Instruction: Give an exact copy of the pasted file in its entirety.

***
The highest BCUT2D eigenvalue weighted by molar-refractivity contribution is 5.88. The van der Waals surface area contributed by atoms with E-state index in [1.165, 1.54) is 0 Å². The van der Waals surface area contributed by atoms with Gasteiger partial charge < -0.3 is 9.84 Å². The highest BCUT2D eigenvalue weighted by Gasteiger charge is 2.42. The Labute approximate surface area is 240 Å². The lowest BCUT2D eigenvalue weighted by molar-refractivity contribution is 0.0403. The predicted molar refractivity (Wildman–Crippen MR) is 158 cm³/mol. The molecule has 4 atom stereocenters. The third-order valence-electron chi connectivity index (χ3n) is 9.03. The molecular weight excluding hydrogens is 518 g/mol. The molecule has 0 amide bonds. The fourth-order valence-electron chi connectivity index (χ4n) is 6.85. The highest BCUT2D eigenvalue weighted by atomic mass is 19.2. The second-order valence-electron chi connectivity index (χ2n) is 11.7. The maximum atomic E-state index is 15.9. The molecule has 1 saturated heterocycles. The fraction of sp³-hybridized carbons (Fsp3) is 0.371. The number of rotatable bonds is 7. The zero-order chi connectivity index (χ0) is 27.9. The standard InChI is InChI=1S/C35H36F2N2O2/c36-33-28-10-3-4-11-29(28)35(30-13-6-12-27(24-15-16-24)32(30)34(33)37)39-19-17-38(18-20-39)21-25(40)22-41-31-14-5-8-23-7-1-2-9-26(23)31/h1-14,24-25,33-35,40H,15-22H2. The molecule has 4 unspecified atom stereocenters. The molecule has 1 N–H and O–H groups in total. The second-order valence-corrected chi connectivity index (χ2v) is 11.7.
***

The highest BCUT2D eigenvalue weighted by molar-refractivity contribution is 5.88. The van der Waals surface area contributed by atoms with E-state index in [1.165, 1.54) is 0 Å². The van der Waals surface area contributed by atoms with Gasteiger partial charge < -0.3 is 9.84 Å². The highest BCUT2D eigenvalue weighted by Gasteiger charge is 2.42. The Labute approximate surface area is 240 Å². The lowest BCUT2D eigenvalue weighted by molar-refractivity contribution is 0.0403. The predicted molar refractivity (Wildman–Crippen MR) is 158 cm³/mol. The molecule has 4 atom stereocenters. The third-order valence-electron chi connectivity index (χ3n) is 9.03. The molecular weight excluding hydrogens is 518 g/mol. The molecule has 0 amide bonds. The fourth-order valence-electron chi connectivity index (χ4n) is 6.85. The highest BCUT2D eigenvalue weighted by atomic mass is 19.2. The second-order valence-electron chi connectivity index (χ2n) is 11.7. The maximum atomic E-state index is 15.9. The molecule has 1 saturated heterocycles. The fraction of sp³-hybridized carbons (Fsp3) is 0.371. The number of rotatable bonds is 7. The zero-order chi connectivity index (χ0) is 27.9. The standard InChI is InChI=1S/C35H36F2N2O2/c36-33-28-10-3-4-11-29(28)35(30-13-6-12-27(24-15-16-24)32(30)34(33)37)39-19-17-38(18-20-39)21-25(40)22-41-31-14-5-8-23-7-1-2-9-26(23)31/h1-14,24-25,33-35,40H,15-22H2. The molecule has 4 unspecified atom stereocenters. The molecule has 1 N–H and O–H groups in total. The second-order valence-corrected chi connectivity index (χ2v) is 11.7.